Force-Feeding of Hunger-Striking Prisoners

By January 3, 2016 January 10th, 2019 Rights, Duties and Law

Yael Baklor-Kahn and Adi Arbel

The proposed law to allow force-feeding of hunger-striking prisoners was recently approved by the Knesset. Discussion of the topic led to public debate for and against the proposed law. The purpose of this paper is to present the topic in an organized fashion, to analyze the dilemmas it raises, and to present a considered opinion about the proposed law.

The issue of force-feeding hunger strikers is not a new one and represents an area of public disagreement in Israel and abroad. Until this new law, Israel’s legal position towards the issue was laid out in the law detailing the rights of the ill, a law which set conditions and standards for providing care to a person against his will.

The issue has also not yet been settled in international law. The World Medical Association stated in the Tokyo Declaration that a physician may not make his professional skills available for the purposes of interrogation; the Malta Declaration stated that forced feeding of prisoners is not ethical. On the other hand, in 2005 the European Court of Human Rights ruled that one may force-feed a prisoner who is in mortal danger.

As part of this opinion paper we will present the legal and moral justification for the new Israeli law which allows forced feeding of security prisoners when their life is in danger. The justification for this law rests on a number of presuppositions:

  1. All hunger strikes represent means of protest and not suicide attempts.
  2. The State of Israel must concern itself with the health and safety of prisoners.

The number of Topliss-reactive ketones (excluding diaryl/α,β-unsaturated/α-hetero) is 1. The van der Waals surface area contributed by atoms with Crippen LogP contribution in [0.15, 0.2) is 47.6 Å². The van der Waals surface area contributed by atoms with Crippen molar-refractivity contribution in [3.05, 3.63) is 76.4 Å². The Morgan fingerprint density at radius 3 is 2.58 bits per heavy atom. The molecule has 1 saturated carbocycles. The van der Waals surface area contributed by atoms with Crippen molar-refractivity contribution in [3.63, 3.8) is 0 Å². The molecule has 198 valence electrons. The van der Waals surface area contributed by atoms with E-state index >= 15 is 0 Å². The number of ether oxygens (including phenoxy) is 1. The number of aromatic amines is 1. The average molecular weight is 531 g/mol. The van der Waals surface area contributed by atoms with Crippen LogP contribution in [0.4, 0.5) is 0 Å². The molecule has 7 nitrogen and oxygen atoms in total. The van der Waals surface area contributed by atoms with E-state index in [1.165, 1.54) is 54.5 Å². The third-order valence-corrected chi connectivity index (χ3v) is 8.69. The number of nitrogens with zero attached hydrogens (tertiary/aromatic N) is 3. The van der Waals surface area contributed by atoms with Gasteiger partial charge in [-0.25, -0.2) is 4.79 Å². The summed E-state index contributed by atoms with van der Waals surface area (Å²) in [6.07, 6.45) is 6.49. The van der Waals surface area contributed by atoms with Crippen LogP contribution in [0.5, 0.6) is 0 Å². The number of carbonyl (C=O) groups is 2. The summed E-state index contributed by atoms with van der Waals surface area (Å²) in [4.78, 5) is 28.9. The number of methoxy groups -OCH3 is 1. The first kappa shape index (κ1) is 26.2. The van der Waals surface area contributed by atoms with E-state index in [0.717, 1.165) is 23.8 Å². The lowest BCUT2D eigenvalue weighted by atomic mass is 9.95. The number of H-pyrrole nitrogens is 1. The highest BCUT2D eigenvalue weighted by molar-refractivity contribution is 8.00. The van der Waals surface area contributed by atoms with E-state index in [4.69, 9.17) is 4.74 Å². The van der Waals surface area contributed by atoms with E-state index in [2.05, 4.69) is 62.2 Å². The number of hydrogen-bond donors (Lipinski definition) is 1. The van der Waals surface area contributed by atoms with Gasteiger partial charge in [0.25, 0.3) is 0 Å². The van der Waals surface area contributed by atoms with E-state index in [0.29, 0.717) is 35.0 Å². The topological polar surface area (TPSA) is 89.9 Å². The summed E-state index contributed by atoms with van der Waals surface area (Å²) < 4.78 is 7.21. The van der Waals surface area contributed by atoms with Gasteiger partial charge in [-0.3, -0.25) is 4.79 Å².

3. A prisoner’s hunger strike is a means of protest intended as a challenge to the sovereignty of the State. Sometimes the goal of the hunger strikers is to obtain release from prison or a change in prison conditions. Therefore a prisoner’s hunger strike should be seen as a tool meant to prevent the State from enforcing its laws.
  4. The hunger strike of a prisoner who wishes to die is a suicidal act which contradicts the sanctity of life and acts as a means of escaping justice. Therefore it is right to prevent the act, just as additional steps are taken to avoid other suicide attempts in prison cells.

In keeping with these presuppositions, it can be seen that hunger strikes by security prisoners are a means of political protest in the Jewish-Arab conflict. A hunger strike is a weapon of propaganda in which prisoners try to exploit the freedom of expression granted by the State they act against. Moreover, a death resulting from a security prisoner’s hunger strike could have serious security implications and could lead to violence which would cost many lives, both Israeli and Palestinian.

Despite what has been said above, the law includes clear guidelines which would limit the use of forcible feeding tools: forced feeding will only occur at the last stages of a hunger strike, only when there is clear and immediate danger to the life of the prisoner, and only with the agreement of the treating physician. It was also stated that the legal permission force feeding must be issued by the president of the district court or his deputy.

Therefore it can be said that the new law is in accord with the principle of the sanctity of life and allows the State of Israel to safeguard its sovereignty and protect its citizens while upholding the values it holds as a Jewish and democratic state.

To the full paper (Hebrew)

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